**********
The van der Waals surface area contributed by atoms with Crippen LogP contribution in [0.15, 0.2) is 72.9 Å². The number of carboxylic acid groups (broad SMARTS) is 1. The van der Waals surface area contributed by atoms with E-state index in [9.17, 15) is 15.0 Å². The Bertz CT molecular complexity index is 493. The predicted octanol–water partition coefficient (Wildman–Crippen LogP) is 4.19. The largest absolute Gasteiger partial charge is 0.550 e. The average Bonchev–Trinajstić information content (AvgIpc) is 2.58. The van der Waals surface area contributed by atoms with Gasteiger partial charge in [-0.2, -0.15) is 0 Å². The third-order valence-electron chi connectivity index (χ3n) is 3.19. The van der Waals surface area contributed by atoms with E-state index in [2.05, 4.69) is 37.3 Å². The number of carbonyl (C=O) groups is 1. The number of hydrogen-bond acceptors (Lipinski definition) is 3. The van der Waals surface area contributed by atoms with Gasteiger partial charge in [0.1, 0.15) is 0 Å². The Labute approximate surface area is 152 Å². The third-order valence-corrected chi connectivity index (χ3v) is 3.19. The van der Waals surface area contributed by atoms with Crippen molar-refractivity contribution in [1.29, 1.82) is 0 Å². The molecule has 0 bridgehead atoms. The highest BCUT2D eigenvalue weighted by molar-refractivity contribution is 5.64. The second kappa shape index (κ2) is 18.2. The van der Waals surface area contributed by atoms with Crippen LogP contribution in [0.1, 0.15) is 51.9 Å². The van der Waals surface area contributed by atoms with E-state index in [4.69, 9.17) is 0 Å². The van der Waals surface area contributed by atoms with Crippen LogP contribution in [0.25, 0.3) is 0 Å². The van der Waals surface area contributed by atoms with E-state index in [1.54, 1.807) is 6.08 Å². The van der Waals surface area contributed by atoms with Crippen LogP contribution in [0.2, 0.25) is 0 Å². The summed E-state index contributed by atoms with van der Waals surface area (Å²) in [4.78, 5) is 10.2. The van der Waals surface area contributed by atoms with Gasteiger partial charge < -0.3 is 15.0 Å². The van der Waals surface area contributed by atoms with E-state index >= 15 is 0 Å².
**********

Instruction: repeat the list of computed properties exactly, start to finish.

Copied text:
The van der Waals surface area contributed by atoms with Crippen LogP contribution in [0.15, 0.2) is 72.9 Å². The number of carboxylic acid groups (broad SMARTS) is 1. The van der Waals surface area contributed by atoms with E-state index in [9.17, 15) is 15.0 Å². The Bertz CT molecular complexity index is 493. The predicted octanol–water partition coefficient (Wildman–Crippen LogP) is 4.19. The largest absolute Gasteiger partial charge is 0.550 e. The average Bonchev–Trinajstić information content (AvgIpc) is 2.58. The van der Waals surface area contributed by atoms with Gasteiger partial charge in [-0.2, -0.15) is 0 Å². The third-order valence-electron chi connectivity index (χ3n) is 3.19. The van der Waals surface area contributed by atoms with E-state index in [2.05, 4.69) is 37.3 Å². The number of carbonyl (C=O) groups is 1. The number of hydrogen-bond acceptors (Lipinski definition) is 3. The van der Waals surface area contributed by atoms with Gasteiger partial charge in [0.1, 0.15) is 0 Å². The Labute approximate surface area is 152 Å². The third-order valence-corrected chi connectivity index (χ3v) is 3.19. The van der Waals surface area contributed by atoms with Crippen molar-refractivity contribution in [1.29, 1.82) is 0 Å². The molecule has 0 bridgehead atoms. The highest BCUT2D eigenvalue weighted by molar-refractivity contribution is 5.64. The second kappa shape index (κ2) is 18.2. The van der Waals surface area contributed by atoms with Crippen LogP contribution in [0.1, 0.15) is 51.9 Å². The van der Waals surface area contributed by atoms with E-state index in [4.69, 9.17) is 0 Å². The van der Waals surface area contributed by atoms with Crippen LogP contribution in [0.25, 0.3) is 0 Å². The van der Waals surface area contributed by atoms with E-state index in [1.54, 1.807) is 6.08 Å². The van der Waals surface area contributed by atoms with Crippen LogP contribution in [0.2, 0.25) is 0 Å². The summed E-state index contributed by atoms with van der Waals surface area (Å²) in [4.78, 5) is 10.2. The van der Waals surface area contributed by atoms with Gasteiger partial charge < -0.3 is 15.0 Å². The van der Waals surface area contributed by atoms with E-state index >= 15 is 0 Å².